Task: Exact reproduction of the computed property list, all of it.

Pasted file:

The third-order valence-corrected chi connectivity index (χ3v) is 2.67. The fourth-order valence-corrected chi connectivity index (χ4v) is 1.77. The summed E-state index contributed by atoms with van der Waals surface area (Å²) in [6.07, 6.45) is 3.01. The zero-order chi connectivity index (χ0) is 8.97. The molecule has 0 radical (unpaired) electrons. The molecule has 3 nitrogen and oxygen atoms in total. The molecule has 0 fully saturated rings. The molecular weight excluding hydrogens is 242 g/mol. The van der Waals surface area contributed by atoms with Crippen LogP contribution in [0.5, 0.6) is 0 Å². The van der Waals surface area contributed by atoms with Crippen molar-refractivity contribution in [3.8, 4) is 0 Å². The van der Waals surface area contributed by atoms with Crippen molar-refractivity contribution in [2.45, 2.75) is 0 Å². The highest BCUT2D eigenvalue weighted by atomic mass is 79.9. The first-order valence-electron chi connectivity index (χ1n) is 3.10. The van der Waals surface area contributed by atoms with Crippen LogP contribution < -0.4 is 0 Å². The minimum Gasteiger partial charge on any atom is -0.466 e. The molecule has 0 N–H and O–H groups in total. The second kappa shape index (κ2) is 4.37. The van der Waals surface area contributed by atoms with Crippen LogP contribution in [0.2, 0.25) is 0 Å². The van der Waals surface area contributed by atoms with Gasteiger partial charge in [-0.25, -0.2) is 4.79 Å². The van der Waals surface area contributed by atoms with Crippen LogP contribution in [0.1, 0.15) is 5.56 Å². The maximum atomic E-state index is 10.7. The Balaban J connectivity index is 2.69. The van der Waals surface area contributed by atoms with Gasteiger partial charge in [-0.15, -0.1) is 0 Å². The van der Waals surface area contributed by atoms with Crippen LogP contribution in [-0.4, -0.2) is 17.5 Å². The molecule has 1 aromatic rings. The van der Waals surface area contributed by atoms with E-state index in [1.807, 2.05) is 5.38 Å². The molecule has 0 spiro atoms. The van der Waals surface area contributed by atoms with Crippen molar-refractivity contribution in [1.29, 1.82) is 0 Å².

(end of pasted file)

The third-order valence-corrected chi connectivity index (χ3v) is 2.67. The fourth-order valence-corrected chi connectivity index (χ4v) is 1.77. The summed E-state index contributed by atoms with van der Waals surface area (Å²) in [6.07, 6.45) is 3.01. The zero-order chi connectivity index (χ0) is 8.97. The molecule has 0 radical (unpaired) electrons. The molecule has 3 nitrogen and oxygen atoms in total. The molecule has 0 fully saturated rings. The molecular weight excluding hydrogens is 242 g/mol. The van der Waals surface area contributed by atoms with Crippen LogP contribution in [0.5, 0.6) is 0 Å². The van der Waals surface area contributed by atoms with Crippen molar-refractivity contribution in [3.8, 4) is 0 Å². The van der Waals surface area contributed by atoms with Crippen molar-refractivity contribution in [2.45, 2.75) is 0 Å². The highest BCUT2D eigenvalue weighted by atomic mass is 79.9. The first-order valence-electron chi connectivity index (χ1n) is 3.10. The van der Waals surface area contributed by atoms with Crippen LogP contribution < -0.4 is 0 Å². The minimum Gasteiger partial charge on any atom is -0.466 e. The molecule has 0 N–H and O–H groups in total. The second kappa shape index (κ2) is 4.37. The van der Waals surface area contributed by atoms with Crippen LogP contribution in [0.2, 0.25) is 0 Å². The van der Waals surface area contributed by atoms with Gasteiger partial charge in [-0.25, -0.2) is 4.79 Å². The van der Waals surface area contributed by atoms with Crippen LogP contribution in [0.1, 0.15) is 5.56 Å². The maximum atomic E-state index is 10.7. The Balaban J connectivity index is 2.69. The van der Waals surface area contributed by atoms with Gasteiger partial charge in [-0.15, -0.1) is 0 Å². The van der Waals surface area contributed by atoms with Crippen LogP contribution in [-0.4, -0.2) is 17.5 Å². The molecule has 1 aromatic rings. The van der Waals surface area contributed by atoms with E-state index in [1.807, 2.05) is 5.38 Å². The molecule has 0 spiro atoms. The van der Waals surface area contributed by atoms with Crippen molar-refractivity contribution in [1.29, 1.82) is 0 Å².